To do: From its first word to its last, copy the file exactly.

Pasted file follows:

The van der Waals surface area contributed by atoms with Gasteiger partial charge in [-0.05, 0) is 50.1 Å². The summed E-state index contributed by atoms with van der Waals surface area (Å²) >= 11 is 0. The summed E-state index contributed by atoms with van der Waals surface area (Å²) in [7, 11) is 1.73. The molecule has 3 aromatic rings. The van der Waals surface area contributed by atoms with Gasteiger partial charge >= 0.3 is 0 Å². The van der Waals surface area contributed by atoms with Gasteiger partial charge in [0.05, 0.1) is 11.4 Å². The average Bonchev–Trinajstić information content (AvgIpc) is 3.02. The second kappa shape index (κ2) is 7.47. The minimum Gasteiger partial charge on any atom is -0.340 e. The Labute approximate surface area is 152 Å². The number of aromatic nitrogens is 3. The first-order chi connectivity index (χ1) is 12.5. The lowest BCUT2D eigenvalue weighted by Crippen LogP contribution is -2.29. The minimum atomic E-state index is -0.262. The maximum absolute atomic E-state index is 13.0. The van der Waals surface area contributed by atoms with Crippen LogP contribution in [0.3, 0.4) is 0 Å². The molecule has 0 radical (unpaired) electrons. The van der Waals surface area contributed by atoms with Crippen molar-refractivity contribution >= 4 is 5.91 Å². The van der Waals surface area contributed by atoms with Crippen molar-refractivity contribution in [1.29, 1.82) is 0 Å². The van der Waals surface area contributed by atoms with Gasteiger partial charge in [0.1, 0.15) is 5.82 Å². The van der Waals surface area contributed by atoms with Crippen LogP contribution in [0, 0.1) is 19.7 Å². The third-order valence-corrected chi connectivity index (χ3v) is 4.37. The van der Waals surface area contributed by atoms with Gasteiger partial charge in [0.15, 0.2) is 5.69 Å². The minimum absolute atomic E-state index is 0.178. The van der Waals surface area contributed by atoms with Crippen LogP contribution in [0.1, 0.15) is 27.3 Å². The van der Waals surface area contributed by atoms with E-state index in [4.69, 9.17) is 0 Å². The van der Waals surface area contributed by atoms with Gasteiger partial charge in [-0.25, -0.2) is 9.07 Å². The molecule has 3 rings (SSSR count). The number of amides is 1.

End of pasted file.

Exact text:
The van der Waals surface area contributed by atoms with Gasteiger partial charge in [-0.05, 0) is 50.1 Å². The summed E-state index contributed by atoms with van der Waals surface area (Å²) >= 11 is 0. The summed E-state index contributed by atoms with van der Waals surface area (Å²) in [7, 11) is 1.73. The molecule has 3 aromatic rings. The van der Waals surface area contributed by atoms with Gasteiger partial charge >= 0.3 is 0 Å². The van der Waals surface area contributed by atoms with Gasteiger partial charge in [0.05, 0.1) is 11.4 Å². The average Bonchev–Trinajstić information content (AvgIpc) is 3.02. The second kappa shape index (κ2) is 7.47. The minimum Gasteiger partial charge on any atom is -0.340 e. The Labute approximate surface area is 152 Å². The number of aromatic nitrogens is 3. The first-order chi connectivity index (χ1) is 12.5. The lowest BCUT2D eigenvalue weighted by Crippen LogP contribution is -2.29. The minimum atomic E-state index is -0.262. The maximum absolute atomic E-state index is 13.0. The van der Waals surface area contributed by atoms with Crippen LogP contribution in [0.3, 0.4) is 0 Å². The molecule has 0 radical (unpaired) electrons. The van der Waals surface area contributed by atoms with Crippen molar-refractivity contribution >= 4 is 5.91 Å². The van der Waals surface area contributed by atoms with Crippen molar-refractivity contribution in [1.29, 1.82) is 0 Å². The van der Waals surface area contributed by atoms with Gasteiger partial charge in [0.1, 0.15) is 5.82 Å². The van der Waals surface area contributed by atoms with Crippen LogP contribution in [0, 0.1) is 19.7 Å². The third-order valence-corrected chi connectivity index (χ3v) is 4.37. The van der Waals surface area contributed by atoms with Gasteiger partial charge in [0.15, 0.2) is 5.69 Å². The minimum absolute atomic E-state index is 0.178. The van der Waals surface area contributed by atoms with Crippen LogP contribution in [0.1, 0.15) is 27.3 Å². The van der Waals surface area contributed by atoms with E-state index in [4.69, 9.17) is 0 Å². The van der Waals surface area contributed by atoms with Gasteiger partial charge in [-0.25, -0.2) is 9.07 Å². The molecule has 3 rings (SSSR count). The number of amides is 1.